A worker gets in a fight at work with a co-worker and eyewitnesses say he threw the first punch. The co-worker gets a black eye. So the employer terminates the worker. But he claims he was standing up for himself and only fought back after the co-worker hit him three times. The worker doesn’t mention that he has depression or that it was a factor leading to the fight until after he’s terminated. The only evidence supporting these claims is a doctor’s note relating to a medical absence over a year before the fight. But the note and supporting information only indicate the worker has depression and needs medication. It doesn’t indicate any limitations or need for accommodation. The worker also never asked his employer for any accommodation for his depression. However, he files an application alleging discrimination based on his disability.
Was the worker’s termination proper?
A. Yes, because an employer must fire a worker after even just one instance of violent behaviour to protect the safety of other workers.
B. Yes, because the worker didn’t prove a link between his depression and the fight.
C. No, because the employer had a duty to inquire whether the fight was due to his depression and to accommodate that disability.
D. No, because depression isn’t a disability.
B. The worker didn’t provide evidence linking his actions in the fight to his depression, so termination was reasonable for assaulting and injuring his co-worker.
This hypothetical is based on an Ontario Superior Court of Justice decision, which said a worker wasn’t entitled to damages for discrimination because there was no link between his disability and a workplace fight that led to his dismissal. The court said the dismissed worker had the burden of proving discrimination by demonstrating a link between the depression and the fight.
Evidence proved that the worker threw the first punch at the co-worker, who suffered a black eye. The court found that this conduct “would reasonably justify discipline.” The worker never alleged the fight was linked to his depression until after he was terminated, noted the court. Also, there was no medical evidence demonstrating that he was suffering from depression at the time of the fight. Additionally, the only evidence at all of a disability was a doctor’s note from a year prior about his medical leave for depression due to hypothyroidism but even that letter never mentioned potential violence or need for accommodation. Further, the worker never requested an accommodation. So the court said there was no evidence indicating the worker’s depression could be linked to the fight. Thus, it wasn’t reasonable to find his termination was discriminatory, concluded the court.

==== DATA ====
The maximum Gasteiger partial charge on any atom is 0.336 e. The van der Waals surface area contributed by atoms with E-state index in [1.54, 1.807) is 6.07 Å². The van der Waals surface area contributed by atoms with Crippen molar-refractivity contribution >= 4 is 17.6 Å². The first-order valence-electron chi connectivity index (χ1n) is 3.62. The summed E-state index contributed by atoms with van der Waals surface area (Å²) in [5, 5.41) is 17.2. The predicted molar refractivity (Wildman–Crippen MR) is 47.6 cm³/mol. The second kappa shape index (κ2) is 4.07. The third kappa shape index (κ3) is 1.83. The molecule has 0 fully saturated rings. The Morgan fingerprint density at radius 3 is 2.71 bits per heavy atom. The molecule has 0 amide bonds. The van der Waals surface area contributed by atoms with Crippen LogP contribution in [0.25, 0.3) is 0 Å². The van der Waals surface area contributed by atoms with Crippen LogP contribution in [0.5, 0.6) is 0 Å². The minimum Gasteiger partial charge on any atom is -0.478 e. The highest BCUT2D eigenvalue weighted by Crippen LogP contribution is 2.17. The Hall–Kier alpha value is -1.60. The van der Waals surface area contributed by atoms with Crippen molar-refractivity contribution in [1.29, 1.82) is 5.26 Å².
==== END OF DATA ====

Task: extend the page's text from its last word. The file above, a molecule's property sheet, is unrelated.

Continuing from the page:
WHY THE WRONG ANSWERS ARE WRONG
A is wrong because employers aren’t required to automatically dismiss workers based on one act of violence in the workplace. Most OHS laws do require employers to have workplace violence policies and procedures but don’t mandate employers terminate for one violation of them. Before firing a worker due to violence, an employer would need to consider the cause of the violence and any mitigating circumstances. For example, if a worker was acting in self-defence or simply engaging in horseplay, progressive discipline might be warranted instead of termination. Here, although the worker was involved in—and may have started—a fist fight with a co-worker, the employer isn’t required to fire him.
Insider says: For more information about violence in the workplace, see the Workplace Violence Compliance Centre.
C is wrong because an employer doesn’t have a duty to investigate whether a disability may be the cause of misconduct without some evidence the worker has a disability, which could be linked to the misconduct. In this case, although the employer was on notice of the worker’s depression, it had no evidence that the disability could be linked to violence or that the worker required any accommodation or was limited at all. Additionally, the worker never asked for an accommodation nor did he indicate during the investigation of the fight or any other time prior to dismissal that his disability was a cause of the fight. Thus, the employer didn’t have a duty to investigate or accommodate that disability.
D is wrong because depression could be a disability. The human rights laws protect workers from disability discrimination based on both physical conditions, such as blindness, and mental conditions, such as post-traumatic stress disorder. So a mental condition such as depression could be considered a disability. Here, the worker has a doctor’s note indicating he was diagnosed with depression. Thus, he would likely be considered disabled and protected from dismissal or other adverse actions based on his depression.
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Walton Enters. v. Lombardi,  ONSC 4218 (CanLII), July 11, 2013